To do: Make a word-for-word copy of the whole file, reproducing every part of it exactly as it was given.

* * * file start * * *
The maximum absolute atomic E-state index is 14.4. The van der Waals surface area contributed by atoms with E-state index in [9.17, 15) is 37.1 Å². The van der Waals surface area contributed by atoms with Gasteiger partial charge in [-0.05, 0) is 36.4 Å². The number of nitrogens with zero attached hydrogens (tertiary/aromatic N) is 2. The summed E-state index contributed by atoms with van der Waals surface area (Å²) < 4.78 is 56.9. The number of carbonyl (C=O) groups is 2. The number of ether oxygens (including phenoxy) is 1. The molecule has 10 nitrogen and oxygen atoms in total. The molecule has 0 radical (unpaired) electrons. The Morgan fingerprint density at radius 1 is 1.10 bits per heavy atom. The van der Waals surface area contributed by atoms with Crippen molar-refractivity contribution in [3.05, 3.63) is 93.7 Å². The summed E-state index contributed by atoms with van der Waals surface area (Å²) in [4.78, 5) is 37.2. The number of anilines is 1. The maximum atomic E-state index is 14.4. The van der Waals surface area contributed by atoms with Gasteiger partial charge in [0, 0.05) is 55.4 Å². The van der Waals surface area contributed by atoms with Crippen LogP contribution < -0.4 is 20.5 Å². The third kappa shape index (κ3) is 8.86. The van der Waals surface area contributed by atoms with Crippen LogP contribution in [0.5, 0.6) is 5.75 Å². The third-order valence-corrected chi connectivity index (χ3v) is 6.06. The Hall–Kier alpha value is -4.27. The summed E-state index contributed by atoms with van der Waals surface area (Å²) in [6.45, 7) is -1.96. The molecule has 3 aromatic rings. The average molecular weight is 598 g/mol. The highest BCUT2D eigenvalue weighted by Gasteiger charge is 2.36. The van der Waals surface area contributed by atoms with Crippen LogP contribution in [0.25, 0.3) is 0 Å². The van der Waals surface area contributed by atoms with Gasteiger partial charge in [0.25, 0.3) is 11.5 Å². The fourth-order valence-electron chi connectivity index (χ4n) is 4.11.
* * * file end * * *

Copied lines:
The maximum absolute atomic E-state index is 14.4. The van der Waals surface area contributed by atoms with E-state index in [9.17, 15) is 37.1 Å². The van der Waals surface area contributed by atoms with Gasteiger partial charge in [-0.05, 0) is 36.4 Å². The number of nitrogens with zero attached hydrogens (tertiary/aromatic N) is 2. The summed E-state index contributed by atoms with van der Waals surface area (Å²) < 4.78 is 56.9. The number of carbonyl (C=O) groups is 2. The number of ether oxygens (including phenoxy) is 1. The molecule has 10 nitrogen and oxygen atoms in total. The molecule has 0 radical (unpaired) electrons. The Morgan fingerprint density at radius 1 is 1.10 bits per heavy atom. The van der Waals surface area contributed by atoms with Crippen molar-refractivity contribution in [3.05, 3.63) is 93.7 Å². The summed E-state index contributed by atoms with van der Waals surface area (Å²) in [4.78, 5) is 37.2. The number of anilines is 1. The maximum atomic E-state index is 14.4. The van der Waals surface area contributed by atoms with Gasteiger partial charge in [0, 0.05) is 55.4 Å². The van der Waals surface area contributed by atoms with Crippen LogP contribution < -0.4 is 20.5 Å². The third kappa shape index (κ3) is 8.86. The van der Waals surface area contributed by atoms with Crippen LogP contribution in [0.5, 0.6) is 5.75 Å². The third-order valence-corrected chi connectivity index (χ3v) is 6.06. The Hall–Kier alpha value is -4.27. The summed E-state index contributed by atoms with van der Waals surface area (Å²) in [6.45, 7) is -1.96. The molecule has 3 aromatic rings. The average molecular weight is 598 g/mol. The highest BCUT2D eigenvalue weighted by Gasteiger charge is 2.36. The van der Waals surface area contributed by atoms with Crippen LogP contribution in [0.25, 0.3) is 0 Å². The van der Waals surface area contributed by atoms with Gasteiger partial charge in [0.25, 0.3) is 11.5 Å². The fourth-order valence-electron chi connectivity index (χ4n) is 4.11.